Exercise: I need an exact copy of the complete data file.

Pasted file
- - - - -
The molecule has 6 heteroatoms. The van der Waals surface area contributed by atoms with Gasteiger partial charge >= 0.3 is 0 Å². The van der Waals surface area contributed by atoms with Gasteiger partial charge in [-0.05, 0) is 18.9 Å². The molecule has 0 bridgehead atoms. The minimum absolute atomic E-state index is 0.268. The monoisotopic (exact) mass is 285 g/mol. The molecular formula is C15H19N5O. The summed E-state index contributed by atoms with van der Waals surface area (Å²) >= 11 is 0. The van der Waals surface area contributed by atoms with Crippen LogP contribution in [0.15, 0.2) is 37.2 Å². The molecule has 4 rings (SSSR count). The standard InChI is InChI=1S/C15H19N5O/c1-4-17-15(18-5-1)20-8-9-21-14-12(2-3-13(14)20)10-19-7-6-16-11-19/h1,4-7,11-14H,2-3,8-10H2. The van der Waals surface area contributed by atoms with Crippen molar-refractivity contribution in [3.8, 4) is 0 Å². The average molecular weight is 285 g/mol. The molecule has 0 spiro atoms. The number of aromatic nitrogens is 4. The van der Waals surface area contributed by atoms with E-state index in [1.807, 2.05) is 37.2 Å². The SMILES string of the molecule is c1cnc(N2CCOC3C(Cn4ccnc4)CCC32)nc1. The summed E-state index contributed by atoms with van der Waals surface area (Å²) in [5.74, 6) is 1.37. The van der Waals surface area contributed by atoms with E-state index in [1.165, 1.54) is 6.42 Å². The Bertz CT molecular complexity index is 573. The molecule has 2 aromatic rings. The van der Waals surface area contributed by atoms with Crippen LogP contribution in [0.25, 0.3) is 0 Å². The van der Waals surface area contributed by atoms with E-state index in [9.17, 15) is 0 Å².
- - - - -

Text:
The molecule has 6 heteroatoms. The van der Waals surface area contributed by atoms with Gasteiger partial charge >= 0.3 is 0 Å². The van der Waals surface area contributed by atoms with Gasteiger partial charge in [-0.05, 0) is 18.9 Å². The molecule has 0 bridgehead atoms. The minimum absolute atomic E-state index is 0.268. The monoisotopic (exact) mass is 285 g/mol. The molecular formula is C15H19N5O. The summed E-state index contributed by atoms with van der Waals surface area (Å²) >= 11 is 0. The van der Waals surface area contributed by atoms with Crippen LogP contribution in [0.15, 0.2) is 37.2 Å². The molecule has 4 rings (SSSR count). The standard InChI is InChI=1S/C15H19N5O/c1-4-17-15(18-5-1)20-8-9-21-14-12(2-3-13(14)20)10-19-7-6-16-11-19/h1,4-7,11-14H,2-3,8-10H2. The van der Waals surface area contributed by atoms with Crippen molar-refractivity contribution in [3.8, 4) is 0 Å². The average molecular weight is 285 g/mol. The molecule has 0 spiro atoms. The number of aromatic nitrogens is 4. The van der Waals surface area contributed by atoms with E-state index in [1.807, 2.05) is 37.2 Å². The SMILES string of the molecule is c1cnc(N2CCOC3C(Cn4ccnc4)CCC32)nc1. The summed E-state index contributed by atoms with van der Waals surface area (Å²) in [5.74, 6) is 1.37. The van der Waals surface area contributed by atoms with E-state index in [1.165, 1.54) is 6.42 Å². The Bertz CT molecular complexity index is 573. The molecule has 2 aromatic rings. The van der Waals surface area contributed by atoms with Crippen LogP contribution in [0.25, 0.3) is 0 Å². The van der Waals surface area contributed by atoms with E-state index in [9.17, 15) is 0 Å².